Interesting! Thanks.
That mostly matches my own speculations, but has some significant additional details I hadn't thought of.
(But I still do wonder what the trigger for the magic gaining sapience and/or the eldritch entity arriving might be...)

Thanks, that makes it moderately more clear :)

Yeah the simulations line wasn’t a definitive statement about all simulations! It’s just that a more accurate statement would ruin the poetry of the line, so I hoped readers would get a sense of what Celestia meant. At the very least, Celestia realizes that she is a simulation that cannot simulate. It would be more accurate to say that the simulated versions of Celestia cannot do recursive simulation, and this is due to either resource limitations or deliberate design (as recursion makes them more unpredictable) or both. Your idea of the Goddess simply swapping in Celestias who truly believe what they are saying when She needs Celestia to “lie” or behave in a specific way that would come across as acting is accurate. This is deliberate because Celestia-in-canon kind of acts irresponsible or forgets her powers, etc., all the time, but really looks as if she genuinely is like that despite it being incompatible with the immortal all-knowing super-wise Goddess-Queen that is depicted otherwise. It’s much more reliable and efficient to just create the Celestia that really would genuinely act that way instead of one that is really, really good at acting and super conniving.

Ah, thanks for the explanation!
So, yeah, sounds like I did pretty much understand what was going on. :)
(Though I'm afraid I'm not sure how common an experience that'd be from the text.
(Though, as a disclaimer, I'm also pretty tired right now, and just trying to get some things on FIMFiction squared away so I can get closer to bed, so my brain isn't at its best at the moment; sorry about that.))

Wow. This is honestly exactly what I hope to find when I read fanfiction.

What a fascinating interpretation of Celestia. Controlled by some kind of strange, unknowable force that definitely had its own plans, but seems to work out in the short term. This really earns the dark tag without resorting to cheap tricks.

I shouldn't overlook the quality of the prose or the characterizations. I was in a trance the whole time I read this. Everything came together beautifully.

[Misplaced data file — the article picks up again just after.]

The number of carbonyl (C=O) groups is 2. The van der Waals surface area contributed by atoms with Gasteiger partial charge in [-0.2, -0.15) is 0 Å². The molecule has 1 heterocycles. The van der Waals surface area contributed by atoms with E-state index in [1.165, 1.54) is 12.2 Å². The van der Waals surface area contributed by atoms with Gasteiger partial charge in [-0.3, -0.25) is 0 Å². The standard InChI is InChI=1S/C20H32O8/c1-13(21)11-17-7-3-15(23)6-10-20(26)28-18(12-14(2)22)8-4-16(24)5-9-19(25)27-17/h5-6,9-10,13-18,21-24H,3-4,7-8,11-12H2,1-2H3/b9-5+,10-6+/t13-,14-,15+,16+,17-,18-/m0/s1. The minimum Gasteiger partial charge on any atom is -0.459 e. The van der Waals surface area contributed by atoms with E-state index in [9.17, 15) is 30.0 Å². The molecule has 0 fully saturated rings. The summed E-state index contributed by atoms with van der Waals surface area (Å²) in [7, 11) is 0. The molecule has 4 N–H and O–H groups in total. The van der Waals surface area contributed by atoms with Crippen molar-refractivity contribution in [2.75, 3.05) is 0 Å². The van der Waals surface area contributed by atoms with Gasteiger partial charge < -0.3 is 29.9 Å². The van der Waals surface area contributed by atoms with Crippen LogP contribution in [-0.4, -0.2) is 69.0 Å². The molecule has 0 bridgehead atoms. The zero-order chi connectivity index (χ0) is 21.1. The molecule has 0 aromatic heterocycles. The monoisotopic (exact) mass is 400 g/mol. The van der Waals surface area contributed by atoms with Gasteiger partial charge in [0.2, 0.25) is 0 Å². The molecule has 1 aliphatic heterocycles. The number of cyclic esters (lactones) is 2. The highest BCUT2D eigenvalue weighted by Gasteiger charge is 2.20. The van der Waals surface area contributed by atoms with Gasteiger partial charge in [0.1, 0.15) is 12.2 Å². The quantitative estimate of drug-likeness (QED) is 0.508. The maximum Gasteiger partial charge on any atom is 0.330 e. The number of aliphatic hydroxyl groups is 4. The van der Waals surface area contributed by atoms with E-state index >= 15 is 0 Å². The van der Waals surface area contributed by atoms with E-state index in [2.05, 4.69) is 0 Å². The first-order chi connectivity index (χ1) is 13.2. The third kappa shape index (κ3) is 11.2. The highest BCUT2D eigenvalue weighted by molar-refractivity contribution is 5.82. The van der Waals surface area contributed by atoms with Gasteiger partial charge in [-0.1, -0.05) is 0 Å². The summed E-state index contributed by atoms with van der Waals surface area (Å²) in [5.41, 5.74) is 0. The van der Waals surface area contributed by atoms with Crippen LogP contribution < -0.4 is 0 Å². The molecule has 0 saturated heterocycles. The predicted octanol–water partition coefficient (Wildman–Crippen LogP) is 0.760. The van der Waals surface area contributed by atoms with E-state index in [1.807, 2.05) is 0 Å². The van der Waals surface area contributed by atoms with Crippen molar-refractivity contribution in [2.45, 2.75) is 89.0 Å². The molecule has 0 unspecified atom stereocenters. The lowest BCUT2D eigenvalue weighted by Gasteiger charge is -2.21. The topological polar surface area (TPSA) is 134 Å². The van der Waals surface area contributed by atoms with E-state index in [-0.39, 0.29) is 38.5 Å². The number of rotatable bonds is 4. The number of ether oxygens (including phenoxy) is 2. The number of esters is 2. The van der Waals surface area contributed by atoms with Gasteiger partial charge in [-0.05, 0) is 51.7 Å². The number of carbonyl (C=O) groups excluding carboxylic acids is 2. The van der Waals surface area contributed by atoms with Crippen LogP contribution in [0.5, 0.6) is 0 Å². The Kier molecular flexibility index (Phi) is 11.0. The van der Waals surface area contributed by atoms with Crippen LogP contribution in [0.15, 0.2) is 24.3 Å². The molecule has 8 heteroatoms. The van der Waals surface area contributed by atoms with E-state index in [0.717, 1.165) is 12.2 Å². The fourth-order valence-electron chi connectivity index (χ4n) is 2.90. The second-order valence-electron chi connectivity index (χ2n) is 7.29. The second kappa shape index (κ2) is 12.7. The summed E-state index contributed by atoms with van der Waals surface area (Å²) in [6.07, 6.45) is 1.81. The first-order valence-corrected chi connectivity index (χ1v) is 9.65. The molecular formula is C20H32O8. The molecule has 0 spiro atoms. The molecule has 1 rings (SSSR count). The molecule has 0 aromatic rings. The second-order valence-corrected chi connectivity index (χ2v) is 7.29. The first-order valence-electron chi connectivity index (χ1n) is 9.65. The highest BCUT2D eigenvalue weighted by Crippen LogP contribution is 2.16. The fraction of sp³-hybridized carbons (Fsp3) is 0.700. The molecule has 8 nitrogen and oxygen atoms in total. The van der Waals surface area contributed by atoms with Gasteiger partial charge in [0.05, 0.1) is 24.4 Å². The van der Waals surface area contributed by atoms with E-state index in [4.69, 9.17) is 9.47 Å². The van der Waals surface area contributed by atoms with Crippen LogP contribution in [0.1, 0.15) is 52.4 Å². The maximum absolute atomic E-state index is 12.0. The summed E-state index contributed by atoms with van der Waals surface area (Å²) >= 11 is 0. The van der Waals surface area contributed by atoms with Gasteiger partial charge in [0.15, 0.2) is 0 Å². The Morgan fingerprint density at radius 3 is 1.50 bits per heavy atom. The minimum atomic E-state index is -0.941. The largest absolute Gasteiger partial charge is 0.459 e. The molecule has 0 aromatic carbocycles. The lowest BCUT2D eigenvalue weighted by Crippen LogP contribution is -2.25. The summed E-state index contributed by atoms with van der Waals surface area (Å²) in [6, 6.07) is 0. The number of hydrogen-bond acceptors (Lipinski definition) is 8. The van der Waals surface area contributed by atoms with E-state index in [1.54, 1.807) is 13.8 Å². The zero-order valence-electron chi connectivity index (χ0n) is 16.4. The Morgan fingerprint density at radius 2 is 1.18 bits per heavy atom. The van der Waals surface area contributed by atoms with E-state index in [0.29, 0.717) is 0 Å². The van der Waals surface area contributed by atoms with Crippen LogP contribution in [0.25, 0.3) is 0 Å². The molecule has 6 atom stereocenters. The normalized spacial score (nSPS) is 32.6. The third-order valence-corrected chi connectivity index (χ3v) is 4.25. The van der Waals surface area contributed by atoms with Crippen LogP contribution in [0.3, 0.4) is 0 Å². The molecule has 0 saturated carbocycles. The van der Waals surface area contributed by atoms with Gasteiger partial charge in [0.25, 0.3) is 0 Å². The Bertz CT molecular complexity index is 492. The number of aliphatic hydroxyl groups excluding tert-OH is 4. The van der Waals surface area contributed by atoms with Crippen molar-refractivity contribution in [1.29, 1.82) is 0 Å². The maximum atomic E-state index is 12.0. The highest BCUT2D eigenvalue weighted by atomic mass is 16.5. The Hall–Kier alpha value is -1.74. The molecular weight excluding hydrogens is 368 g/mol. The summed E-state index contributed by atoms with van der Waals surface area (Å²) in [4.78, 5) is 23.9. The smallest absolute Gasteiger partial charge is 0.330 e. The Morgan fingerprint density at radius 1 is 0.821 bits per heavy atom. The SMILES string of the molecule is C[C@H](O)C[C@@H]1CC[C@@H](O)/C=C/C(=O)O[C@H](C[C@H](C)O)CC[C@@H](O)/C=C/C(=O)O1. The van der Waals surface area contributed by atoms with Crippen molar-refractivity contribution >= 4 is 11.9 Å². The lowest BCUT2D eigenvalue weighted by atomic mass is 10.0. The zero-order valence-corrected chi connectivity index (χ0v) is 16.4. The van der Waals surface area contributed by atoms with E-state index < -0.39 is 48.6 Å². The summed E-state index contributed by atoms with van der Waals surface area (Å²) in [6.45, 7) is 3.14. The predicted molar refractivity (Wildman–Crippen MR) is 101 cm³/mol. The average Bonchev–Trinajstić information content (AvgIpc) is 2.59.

Nothing needs to be added or removed. It's exactly what it should be.

Great work!

Thanks! This is exactly the kind of impact I was hoping for. Couldn’t ask for better praise!

Fascinating. This does explain much about Celestia's inconsistencies... and presents truly haunting implications for Twilight. I'd say that if anyone could reach a more equitable arrangement with her inner magic, it would be her, but her feats were all orchestrated by Daybreaker. On her own, who can say?

It is interesting that Discord effectively tried to do what the Goddess had done for so long. Sadly, his stochastic modeling needs work.

Great work. Sorry it took me so long to get to the rest of it.

I have a lot of ideas about Twilight will deal with (or not deal with) the consequences of her accession, as well as the fallout of realizing just how much of the canon events had more going on behind the scenes. But my stories all comment on each other here! A bit of this is in Companion, and The 41-Second Goddess points to how Discord's own manipulation attempts as depicted in canon also may have more behind them than they seemed! He did not lie about His intentions, but it is suspect that a Discord-level failure was yet again another crisis that was perfectly solvable by Twilight, along with the lessons she had been learning throughout that season, no?

And no matter when your reading and comments come, I am always very grateful for them! Thank you so much for being a reader of mine.

You really do have some creative ways of resolving canon inconsistencies. Celestia's character has always bothered me... It's part of why Season 9 is so lacklustre in comparison to the rest (particularly 5-8) for me. I would have never guessed being possessed, rebirthed, and killed over and over again by Daybreaker was the explanation you would come up with, but you pulled it off well.

I love the consistency of the tone, pacing, and scenes here. Another commenter stated that they were "in a trance" as they read this, and I have to agree. Despite my own issues with brevity and love of longform writing, these micro-chapters were just perfect. Slowly revealing the machinations of Celestia/the Goddess and integrating canon events at the same time through simple, yet impactful prose. Magnifique!